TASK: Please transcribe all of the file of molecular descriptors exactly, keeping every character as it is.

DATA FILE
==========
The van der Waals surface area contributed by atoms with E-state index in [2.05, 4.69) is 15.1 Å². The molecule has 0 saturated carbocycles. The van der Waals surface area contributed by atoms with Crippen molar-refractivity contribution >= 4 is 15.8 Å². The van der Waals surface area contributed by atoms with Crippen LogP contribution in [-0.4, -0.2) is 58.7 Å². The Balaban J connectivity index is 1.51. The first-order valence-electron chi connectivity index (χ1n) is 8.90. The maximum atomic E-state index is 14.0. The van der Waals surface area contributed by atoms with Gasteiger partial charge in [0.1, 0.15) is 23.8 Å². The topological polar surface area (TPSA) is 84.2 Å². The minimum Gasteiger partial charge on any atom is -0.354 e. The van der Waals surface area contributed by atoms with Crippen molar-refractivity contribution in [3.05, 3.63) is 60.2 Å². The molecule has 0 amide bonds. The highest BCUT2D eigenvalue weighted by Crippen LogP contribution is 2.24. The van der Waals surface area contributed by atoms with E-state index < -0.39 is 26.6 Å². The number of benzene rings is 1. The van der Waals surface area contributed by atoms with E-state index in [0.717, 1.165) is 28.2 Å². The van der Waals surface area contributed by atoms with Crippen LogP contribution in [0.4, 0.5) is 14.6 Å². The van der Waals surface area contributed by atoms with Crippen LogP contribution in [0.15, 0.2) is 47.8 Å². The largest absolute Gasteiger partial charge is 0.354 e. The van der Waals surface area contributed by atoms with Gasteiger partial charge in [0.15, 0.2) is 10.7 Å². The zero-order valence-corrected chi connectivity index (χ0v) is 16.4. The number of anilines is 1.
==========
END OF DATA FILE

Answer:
The van der Waals surface area contributed by atoms with E-state index in [2.05, 4.69) is 15.1 Å². The molecule has 0 saturated carbocycles. The van der Waals surface area contributed by atoms with Crippen molar-refractivity contribution >= 4 is 15.8 Å². The van der Waals surface area contributed by atoms with Crippen LogP contribution in [-0.4, -0.2) is 58.7 Å². The Balaban J connectivity index is 1.51. The first-order valence-electron chi connectivity index (χ1n) is 8.90. The maximum atomic E-state index is 14.0. The van der Waals surface area contributed by atoms with Gasteiger partial charge in [0.1, 0.15) is 23.8 Å². The topological polar surface area (TPSA) is 84.2 Å². The minimum Gasteiger partial charge on any atom is -0.354 e. The van der Waals surface area contributed by atoms with Crippen molar-refractivity contribution in [3.05, 3.63) is 60.2 Å². The molecule has 0 amide bonds. The highest BCUT2D eigenvalue weighted by Crippen LogP contribution is 2.24. The van der Waals surface area contributed by atoms with E-state index < -0.39 is 26.6 Å². The number of benzene rings is 1. The van der Waals surface area contributed by atoms with E-state index in [0.717, 1.165) is 28.2 Å². The van der Waals surface area contributed by atoms with Crippen LogP contribution in [0.4, 0.5) is 14.6 Å². The van der Waals surface area contributed by atoms with Crippen LogP contribution in [0.15, 0.2) is 47.8 Å². The largest absolute Gasteiger partial charge is 0.354 e. The van der Waals surface area contributed by atoms with Gasteiger partial charge in [0.15, 0.2) is 10.7 Å². The zero-order valence-corrected chi connectivity index (χ0v) is 16.4. The number of anilines is 1.